Under these scenarios, the researchers further found that per capita household annual energy costs were nearly 63% less than in a business as usual scenario. In some states, costs dropped as much as 79%. The investment cost to transition everything in the U.S. ranges from near $9 to $11 trillion, depending on how much interconnection of regions occurs. However, this pays for itself through energy sales and from the cost savings each year compared with not transitioning. In fact, based on energy cost savings alone, the payback time may be as short as five years.
Interconnecting larger and larger geographic regions made power supply smoother and costs lower because it upped the chances of available wind, sun and hydro power availability and reduced the need for extra wind turbines, solar panels and batteries.
A significant finding of the study was that long-duration batteries were neither needed nor helpful for keeping the grid stable. Instead, grid stability could be obtained by linking together currently available batteries with storage durations of four hours or less. Linking together short-duration batteries can provide long-term storage when they are used in succession. They can also be discharged simultaneously to meet heavy peaks in demand for short periods. In other words, short-duration batteries can be used for both big peaks in demand for short periods and lower peaks for a long period or anything in-between.
The study also finds that building and operating a completely clean, renewable grid may create about 4.7 million long-term, full-time jobs across various energy sectors, such as construction and component manufacturing, as well as indirect employment at stores, restaurants and other businesses. Cleaner air would spare about 53,200 people per year from pollution-related deaths and millions more from pollution-related illnesses in 2050, saving about $700 billion per year in health costs, the researchers found.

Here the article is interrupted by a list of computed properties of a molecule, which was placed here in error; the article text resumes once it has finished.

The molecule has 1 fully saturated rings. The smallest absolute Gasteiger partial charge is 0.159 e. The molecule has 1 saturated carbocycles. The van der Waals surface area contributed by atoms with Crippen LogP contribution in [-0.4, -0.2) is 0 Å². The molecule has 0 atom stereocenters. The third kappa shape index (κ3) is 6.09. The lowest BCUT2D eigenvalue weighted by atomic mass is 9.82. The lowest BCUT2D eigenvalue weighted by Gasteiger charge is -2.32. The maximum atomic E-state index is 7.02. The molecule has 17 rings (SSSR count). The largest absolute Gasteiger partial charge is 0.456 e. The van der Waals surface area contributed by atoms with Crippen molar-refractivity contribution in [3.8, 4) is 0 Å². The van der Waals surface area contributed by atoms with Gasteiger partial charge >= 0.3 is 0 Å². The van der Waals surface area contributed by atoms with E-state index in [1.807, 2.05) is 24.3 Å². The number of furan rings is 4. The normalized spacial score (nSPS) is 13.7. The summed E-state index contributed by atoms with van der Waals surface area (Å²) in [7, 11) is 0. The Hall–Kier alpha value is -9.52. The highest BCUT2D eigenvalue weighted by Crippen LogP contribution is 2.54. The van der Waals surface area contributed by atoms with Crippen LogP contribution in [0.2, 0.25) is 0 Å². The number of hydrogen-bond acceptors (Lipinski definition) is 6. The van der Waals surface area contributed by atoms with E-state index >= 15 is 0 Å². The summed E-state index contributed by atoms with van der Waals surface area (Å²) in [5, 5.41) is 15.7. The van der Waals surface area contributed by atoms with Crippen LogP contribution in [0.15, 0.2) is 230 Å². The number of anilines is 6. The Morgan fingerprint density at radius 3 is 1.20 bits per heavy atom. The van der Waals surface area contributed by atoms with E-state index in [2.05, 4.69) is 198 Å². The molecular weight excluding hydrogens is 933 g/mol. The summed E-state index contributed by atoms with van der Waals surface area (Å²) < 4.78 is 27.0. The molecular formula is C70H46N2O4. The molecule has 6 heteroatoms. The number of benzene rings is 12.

The researchers’ simulations suggested that blackouts in California and Texas could be avoided at low cost due to a clean, renewable grid. Part of the reason is that energy requirements are reduced 60 percent in California and 57 percent in Texas by electrifying all energy sectors and providing the electricity with clean, renewable energy. A second reason is that, when the wind is not blowing, the sun is often shining during the day and vice versa, so using both helps meet demand with supply. Third, giving people financial incentives not to use electricity at certain times of day helps to shift the time of peak electricity demand. Fourth, using storage helps to fill in supply gaps when wind and solar are not available. Fifth, during cold spells, wind is stronger, on average, so increasing wind energy helps to meet winter peaks in building heat demand. Sixth, underground seasonal heat storage helps meet winter heat demand. These last two are especially helpful for Texas.
To avoid summer time blackouts in California, the study suggests more offshore wind turbines since wind speeds are fastest during summer offshore of California, especially during the late afternoon and early evening when blackouts are most likely due to drops in solar power output.
“There is so much to be gained if we can gather the willpower to undertake the transition at a pace fitting the urgency of reaching a zero carbon system,” said study coauthor Anna-Katharina von Krauland, a PhD student in civil and environmental engineering at Stanford. “I suspect that these ideas, which might sound radical now, will soon become obvious in hindsight.”
Jacobson is also director of Stanford’s Atmosphere/Energy program; a senior fellow at the Precourt Institute for Energy; and a senior fellow at the Stanford Woods Institute for the Environment.
Coauthors of the study also include Stanford graduate students in civil and environmental engineering Stephen Coughlin, Frances Palmer and Miles Smith.